Paramyxoviridae Group V (negative-sense ssRNA)[23] Measles virus,[3]Mumps virus,[3]Parainfluenza virus,[3]Respiratory syncytial virus,[3][4] enveloped[3][23]
Rhabdoviridae Group V (negative-sense ssRNA)[24] Rabies virus[3][4] enveloped[3][4]
Unassigned[25] Group V (negative-sense ssRNA)[25] Hepatitis D[25] enveloped[25]
Reoviridae Group III (dsRNA)[12] Rotavirus,[12]Orbivirus, Coltivirus, Banna virus non-enveloped[4]

Clinical characteristics

The clinical characteristics of viruses may differ substantially among species within the same family:

Type Family Transmission Diseases Treatment Prevention
Adenovirus Adenoviridae None[3][9]
  • Adenovirus vaccine[9]
  • hand washing
  • covering mouth when coughing or sneezing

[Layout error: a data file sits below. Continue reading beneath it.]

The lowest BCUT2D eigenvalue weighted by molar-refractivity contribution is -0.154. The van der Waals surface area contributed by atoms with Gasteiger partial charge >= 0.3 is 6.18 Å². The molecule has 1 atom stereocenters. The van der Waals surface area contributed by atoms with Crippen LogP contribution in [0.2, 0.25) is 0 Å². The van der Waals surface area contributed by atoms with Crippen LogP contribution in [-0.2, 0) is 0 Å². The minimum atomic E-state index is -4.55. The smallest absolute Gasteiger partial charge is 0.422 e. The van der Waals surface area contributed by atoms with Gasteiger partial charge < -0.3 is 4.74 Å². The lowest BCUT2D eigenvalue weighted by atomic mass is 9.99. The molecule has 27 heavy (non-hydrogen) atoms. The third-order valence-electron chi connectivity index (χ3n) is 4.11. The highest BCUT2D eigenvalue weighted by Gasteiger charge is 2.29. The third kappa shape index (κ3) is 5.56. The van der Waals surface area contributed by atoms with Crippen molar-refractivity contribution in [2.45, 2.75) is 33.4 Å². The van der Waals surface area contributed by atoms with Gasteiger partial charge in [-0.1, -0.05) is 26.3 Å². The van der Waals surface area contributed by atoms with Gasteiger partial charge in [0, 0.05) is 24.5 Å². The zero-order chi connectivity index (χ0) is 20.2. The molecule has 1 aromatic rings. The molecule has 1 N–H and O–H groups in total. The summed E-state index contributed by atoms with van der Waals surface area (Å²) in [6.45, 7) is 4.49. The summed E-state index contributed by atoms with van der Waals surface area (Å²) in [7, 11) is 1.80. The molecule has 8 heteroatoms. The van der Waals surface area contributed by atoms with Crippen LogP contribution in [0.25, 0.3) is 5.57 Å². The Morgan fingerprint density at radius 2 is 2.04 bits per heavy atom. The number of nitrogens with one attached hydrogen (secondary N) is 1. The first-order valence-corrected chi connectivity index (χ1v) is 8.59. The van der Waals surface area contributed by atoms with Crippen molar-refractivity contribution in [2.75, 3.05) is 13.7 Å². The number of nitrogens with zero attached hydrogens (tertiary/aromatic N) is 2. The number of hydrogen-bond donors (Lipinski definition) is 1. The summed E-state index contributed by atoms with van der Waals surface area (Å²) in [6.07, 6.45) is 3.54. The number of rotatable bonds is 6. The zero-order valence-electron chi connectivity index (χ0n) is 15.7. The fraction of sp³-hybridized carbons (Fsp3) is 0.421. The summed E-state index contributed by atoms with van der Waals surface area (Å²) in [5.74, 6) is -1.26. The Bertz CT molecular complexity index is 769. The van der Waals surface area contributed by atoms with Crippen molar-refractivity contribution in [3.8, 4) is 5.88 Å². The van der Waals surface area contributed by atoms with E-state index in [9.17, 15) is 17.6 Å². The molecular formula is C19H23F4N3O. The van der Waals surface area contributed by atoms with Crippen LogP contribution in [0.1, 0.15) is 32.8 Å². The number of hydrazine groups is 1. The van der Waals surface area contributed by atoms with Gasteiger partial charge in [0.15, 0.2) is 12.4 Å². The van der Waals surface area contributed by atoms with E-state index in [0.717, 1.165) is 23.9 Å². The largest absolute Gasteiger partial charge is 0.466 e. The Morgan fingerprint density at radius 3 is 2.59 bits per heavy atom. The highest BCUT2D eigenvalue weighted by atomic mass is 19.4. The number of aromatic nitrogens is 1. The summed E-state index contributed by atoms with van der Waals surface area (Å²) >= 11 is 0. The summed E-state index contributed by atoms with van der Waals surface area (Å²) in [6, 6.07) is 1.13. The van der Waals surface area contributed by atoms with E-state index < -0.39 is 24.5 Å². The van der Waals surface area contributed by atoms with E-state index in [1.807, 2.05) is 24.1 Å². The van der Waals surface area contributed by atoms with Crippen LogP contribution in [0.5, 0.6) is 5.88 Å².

• avoiding close contact with the sick
Coxsackievirus Picornaviridae None[3]
  • hand washing
  • covering mouth when coughing/sneezing
  • avoiding contaminated food/water
  • improved sanitation
Epstein-Barr virus Herpesviridae None[3]
  • avoiding close contact with the sick
Hepatitis A virus Picornaviridae Immunoglobulin (post-exposure prophylaxis)[3]
Hepatitis B virus Hepadnaviridae

Vertical and sexual[29]

Hepatitis C virus Flaviviridae
  • avoiding shared needles/syringes
  • safe sex
Herpes simplex virus, type 1 Herpesviridae
  • avoiding close contact with lesions
  • safe sex
Herpes simplex virus, type 2 Herpesviridae
  • avoiding close contact with lesions[3]
  • safe sex[3]
Cytomegalovirus Herpesviridae
  • hand washing
  • avoid sharing food and drinks with others
  • safe sex
Human herpesvirus, type 8 Herpesviridae many in evaluation-stage[3]